Do They Care?

Like Michael Jackson, the King of Pop said, “They don’t really care about us.” It is no secret that gun violence has sent shock waves through our nation. We also know that racial inequality remains in every aspect of life. Gun violence has not only impacted our nation, but it has shattered our Black communities. Racial inequality not only exists in our justice system, prisons, housing, and job opportunities, but also through gun violence. We have said that the system is not working, but in hindsight it is. It is doing exactly what it was created to do-lock up as many Black and brown people as possible.

The Center for American Progress (CAP) has reported some disturbing statistics that are not too surprising. First, “Young Black Americans (ages 15 to 34) experience the highest rates of gun homicides across all demographics.” Our young people are dying by the hands of nonsense. Our future is dying because our government chooses to ignore the lives that have already been lost especially for Black and brown kids. CAP also noted that Black Americans are ten times more likely than White Americans to die by gun homicide.” They don’t really care about us! And why would they? In their minds, the more Blacks that get killed, that’s one less Black person they have to worry about.

However, it must be stated we can’t expect change from others until we hold ourselves accountable for our own actions. Black on Black crime has to stop. We can’t keep killing each other and then demand change when others kill us. We have a government that was not built for us. We have a government that was founded without us in mind because we were considered property, not people.

We also have a governor who has a self-agenda and blames everything on mental illness. Yes mental illness is real, but we can’t make that as a continued excuse for everything. Just think about what Governor Aboott wants to do now, which is to pardon a convicted murderer. Daniel Perry, who is white, was just found guilty of killing Garrett Foster, a white military veteran, who participated in a Black Lives Matter protest against police brutality in Austin, Texas back in July 2020. If Perry was Black, would he have a chance at being pardoned? And what about justice for this family who now has to relive this moment that changed their entire lives. We have a president who is demanding change but is blocked by Republicans. They don’t really care about us! Just look at the last few events and what has transpired.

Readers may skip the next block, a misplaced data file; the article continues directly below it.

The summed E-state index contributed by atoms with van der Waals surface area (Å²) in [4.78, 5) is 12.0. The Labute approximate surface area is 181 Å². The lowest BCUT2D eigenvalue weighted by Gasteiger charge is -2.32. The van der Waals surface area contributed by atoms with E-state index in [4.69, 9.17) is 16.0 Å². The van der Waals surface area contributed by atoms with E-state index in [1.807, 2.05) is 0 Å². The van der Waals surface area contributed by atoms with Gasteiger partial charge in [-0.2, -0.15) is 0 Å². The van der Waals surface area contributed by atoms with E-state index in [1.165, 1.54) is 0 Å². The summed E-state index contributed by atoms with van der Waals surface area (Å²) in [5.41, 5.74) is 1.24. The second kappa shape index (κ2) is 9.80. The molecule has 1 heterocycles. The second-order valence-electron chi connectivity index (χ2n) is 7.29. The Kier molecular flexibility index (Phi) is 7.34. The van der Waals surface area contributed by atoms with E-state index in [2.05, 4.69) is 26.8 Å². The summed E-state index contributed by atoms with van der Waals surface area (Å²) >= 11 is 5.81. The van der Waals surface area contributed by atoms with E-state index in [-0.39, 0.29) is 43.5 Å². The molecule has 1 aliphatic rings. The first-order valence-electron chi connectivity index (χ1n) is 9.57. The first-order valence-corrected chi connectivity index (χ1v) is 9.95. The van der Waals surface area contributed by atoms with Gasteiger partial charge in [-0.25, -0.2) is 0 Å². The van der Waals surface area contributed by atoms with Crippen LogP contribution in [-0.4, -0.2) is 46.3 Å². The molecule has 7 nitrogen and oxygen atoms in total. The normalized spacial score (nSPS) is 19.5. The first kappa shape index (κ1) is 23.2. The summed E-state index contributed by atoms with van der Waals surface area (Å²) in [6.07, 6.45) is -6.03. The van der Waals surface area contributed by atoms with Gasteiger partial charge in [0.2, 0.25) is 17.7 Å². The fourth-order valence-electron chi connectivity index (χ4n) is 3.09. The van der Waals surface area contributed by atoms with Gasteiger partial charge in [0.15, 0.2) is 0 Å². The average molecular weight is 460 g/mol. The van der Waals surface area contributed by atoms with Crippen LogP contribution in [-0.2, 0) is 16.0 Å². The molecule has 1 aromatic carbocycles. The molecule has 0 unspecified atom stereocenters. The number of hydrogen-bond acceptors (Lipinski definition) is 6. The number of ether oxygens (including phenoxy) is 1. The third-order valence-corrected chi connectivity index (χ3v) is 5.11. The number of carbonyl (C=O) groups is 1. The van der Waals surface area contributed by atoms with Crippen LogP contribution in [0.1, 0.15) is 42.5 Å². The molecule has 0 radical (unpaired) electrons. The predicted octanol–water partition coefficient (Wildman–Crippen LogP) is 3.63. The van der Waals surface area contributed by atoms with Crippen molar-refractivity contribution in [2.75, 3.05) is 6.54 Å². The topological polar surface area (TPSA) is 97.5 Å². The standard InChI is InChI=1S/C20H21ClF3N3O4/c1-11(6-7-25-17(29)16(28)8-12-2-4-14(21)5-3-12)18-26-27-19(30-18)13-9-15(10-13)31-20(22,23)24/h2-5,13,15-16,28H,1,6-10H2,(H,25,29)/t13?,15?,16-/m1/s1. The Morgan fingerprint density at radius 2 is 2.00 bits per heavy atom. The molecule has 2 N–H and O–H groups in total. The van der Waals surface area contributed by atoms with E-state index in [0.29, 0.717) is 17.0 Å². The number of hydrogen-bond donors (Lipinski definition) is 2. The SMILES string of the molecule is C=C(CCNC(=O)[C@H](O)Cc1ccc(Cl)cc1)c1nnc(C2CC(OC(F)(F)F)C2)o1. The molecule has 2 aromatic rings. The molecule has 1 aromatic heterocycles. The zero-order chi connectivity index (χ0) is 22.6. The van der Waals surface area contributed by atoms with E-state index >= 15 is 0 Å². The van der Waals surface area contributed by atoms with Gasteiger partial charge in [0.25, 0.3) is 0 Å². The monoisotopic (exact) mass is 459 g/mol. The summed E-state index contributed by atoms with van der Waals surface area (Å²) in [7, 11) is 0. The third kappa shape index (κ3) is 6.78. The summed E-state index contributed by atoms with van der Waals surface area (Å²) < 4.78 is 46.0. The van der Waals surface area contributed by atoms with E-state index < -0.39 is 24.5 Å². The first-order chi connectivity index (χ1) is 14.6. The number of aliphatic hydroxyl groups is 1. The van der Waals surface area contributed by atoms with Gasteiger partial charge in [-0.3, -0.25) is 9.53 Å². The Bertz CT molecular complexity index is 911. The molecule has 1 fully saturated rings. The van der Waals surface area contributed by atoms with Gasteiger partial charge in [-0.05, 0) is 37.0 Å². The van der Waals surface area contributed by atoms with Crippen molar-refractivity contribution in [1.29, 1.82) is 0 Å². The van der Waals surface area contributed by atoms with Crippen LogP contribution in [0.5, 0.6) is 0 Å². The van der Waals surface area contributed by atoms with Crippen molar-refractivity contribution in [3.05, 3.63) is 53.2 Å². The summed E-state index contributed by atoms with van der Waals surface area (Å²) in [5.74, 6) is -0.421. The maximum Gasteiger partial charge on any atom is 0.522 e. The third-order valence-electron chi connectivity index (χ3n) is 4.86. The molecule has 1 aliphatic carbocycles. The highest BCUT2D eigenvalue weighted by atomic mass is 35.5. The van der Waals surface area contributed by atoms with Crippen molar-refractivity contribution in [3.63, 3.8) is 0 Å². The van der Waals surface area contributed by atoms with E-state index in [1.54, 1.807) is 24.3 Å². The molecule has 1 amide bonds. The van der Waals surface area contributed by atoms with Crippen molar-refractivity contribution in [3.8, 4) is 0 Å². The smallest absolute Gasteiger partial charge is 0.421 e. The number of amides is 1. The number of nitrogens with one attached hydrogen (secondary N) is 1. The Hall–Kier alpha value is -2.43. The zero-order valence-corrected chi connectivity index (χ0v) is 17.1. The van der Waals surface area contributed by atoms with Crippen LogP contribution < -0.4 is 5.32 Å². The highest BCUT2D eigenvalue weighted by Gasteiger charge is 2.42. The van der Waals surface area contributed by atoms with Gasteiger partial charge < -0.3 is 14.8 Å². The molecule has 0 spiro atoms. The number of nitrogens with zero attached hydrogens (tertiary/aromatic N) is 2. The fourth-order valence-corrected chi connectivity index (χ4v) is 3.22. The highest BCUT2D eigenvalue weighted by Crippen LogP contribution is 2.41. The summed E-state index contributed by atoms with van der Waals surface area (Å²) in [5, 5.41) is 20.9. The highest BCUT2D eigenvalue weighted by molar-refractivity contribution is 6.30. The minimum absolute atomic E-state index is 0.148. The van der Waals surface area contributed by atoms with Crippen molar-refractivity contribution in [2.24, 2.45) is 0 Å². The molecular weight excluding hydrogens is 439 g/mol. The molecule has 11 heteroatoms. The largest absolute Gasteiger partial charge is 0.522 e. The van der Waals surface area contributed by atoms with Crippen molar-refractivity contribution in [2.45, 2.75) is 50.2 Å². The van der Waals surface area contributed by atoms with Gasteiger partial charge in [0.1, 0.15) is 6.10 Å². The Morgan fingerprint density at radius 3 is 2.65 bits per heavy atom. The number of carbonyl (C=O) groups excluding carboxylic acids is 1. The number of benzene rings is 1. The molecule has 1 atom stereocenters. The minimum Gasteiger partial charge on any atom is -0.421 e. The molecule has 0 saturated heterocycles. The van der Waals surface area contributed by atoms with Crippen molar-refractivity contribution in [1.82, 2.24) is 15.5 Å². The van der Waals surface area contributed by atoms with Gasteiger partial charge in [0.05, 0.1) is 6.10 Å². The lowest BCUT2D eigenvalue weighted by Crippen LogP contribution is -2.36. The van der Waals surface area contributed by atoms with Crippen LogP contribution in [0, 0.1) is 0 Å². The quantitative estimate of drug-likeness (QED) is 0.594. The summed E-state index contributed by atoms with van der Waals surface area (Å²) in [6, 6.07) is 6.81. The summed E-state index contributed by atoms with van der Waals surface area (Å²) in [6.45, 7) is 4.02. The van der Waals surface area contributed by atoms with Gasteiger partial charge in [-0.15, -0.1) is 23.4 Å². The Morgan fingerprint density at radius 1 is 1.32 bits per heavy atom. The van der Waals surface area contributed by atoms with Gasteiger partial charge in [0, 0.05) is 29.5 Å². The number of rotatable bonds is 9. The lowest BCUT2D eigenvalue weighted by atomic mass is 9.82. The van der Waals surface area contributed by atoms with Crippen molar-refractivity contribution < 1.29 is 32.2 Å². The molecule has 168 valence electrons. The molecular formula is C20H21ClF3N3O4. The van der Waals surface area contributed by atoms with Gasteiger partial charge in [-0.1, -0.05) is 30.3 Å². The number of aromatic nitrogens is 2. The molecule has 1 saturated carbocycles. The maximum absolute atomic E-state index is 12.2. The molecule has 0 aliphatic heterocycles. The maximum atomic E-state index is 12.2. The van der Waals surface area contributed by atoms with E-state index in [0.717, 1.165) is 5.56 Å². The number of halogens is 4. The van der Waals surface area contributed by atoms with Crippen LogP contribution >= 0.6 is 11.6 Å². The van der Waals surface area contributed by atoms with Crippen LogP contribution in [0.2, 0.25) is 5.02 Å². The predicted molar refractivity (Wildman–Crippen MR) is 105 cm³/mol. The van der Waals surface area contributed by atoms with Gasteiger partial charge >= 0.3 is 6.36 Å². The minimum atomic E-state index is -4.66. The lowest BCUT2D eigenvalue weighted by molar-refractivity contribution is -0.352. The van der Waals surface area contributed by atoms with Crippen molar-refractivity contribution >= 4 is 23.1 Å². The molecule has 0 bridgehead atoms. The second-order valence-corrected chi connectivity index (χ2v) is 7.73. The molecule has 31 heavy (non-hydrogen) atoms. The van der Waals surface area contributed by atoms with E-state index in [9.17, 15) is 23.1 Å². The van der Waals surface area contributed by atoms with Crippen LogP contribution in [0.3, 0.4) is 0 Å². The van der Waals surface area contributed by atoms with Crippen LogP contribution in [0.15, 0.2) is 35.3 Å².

We even witnessed racial discrimination when two out of three representatives were expelled over protesting on the house floor in regard to the Nashville shooting. Both representatives, Justin Jones and Justin Pearson are Black, and the third representative, Georgia Johnson, who is white, was not expelled. She took part in the same protest but was not met with any consequences. They broke house rules by using a bullhorn to speak when they were not asked or recognized to speak. Their mics were even cut off when they started talking about gun violence. A topic that is not being talked about enough with legislation. Considering the state of our nation, acts like this are needed to get the attention of those who believe nothing is wrong. As Malcom X  said, “by any means necessary,” and that is what they did. This expulsion was an abuse of power and intentional racism at its finest. When Johnson was confronted by reporters on how she avoided expulsion, she said, “It might have something to do with the color of our skin.”

But how many people must die in order for change to happen? How many more kids need to die to get an honest conversation going about how this is a problem? The Nashville shooting and now the Louisville shooting that has left six people dead, including the shooter. This now seems to be our norm. The shooter was white and of course mental illness is a part of the  conversation.

Everything we are witnessing is just history repeating itself. And we can thank integration for a lot of our problems. Integration truly hurt our communities and the Black race as a whole. Integration started with the historical Brown v. The Board of Education outlawed segregation in schools in 1954 and Ruby Bridges became the first Black person to integrate a school in the south. Since then, we have never been the same.

We can also contribute a lot of problems to the Dixiecrat (also known as State’s Rights Democrat). According to Britannica, Dixiecrat is a “member of a right wing Democratic splinter group in the 1948 U.S. presidential election organized by Southerners who objected to the civil rights program of the Democratic party.” They were against racial integration and defied federal regulation. They were also in favor of the Jim Crow laws and other elements that contributed to racial segregation.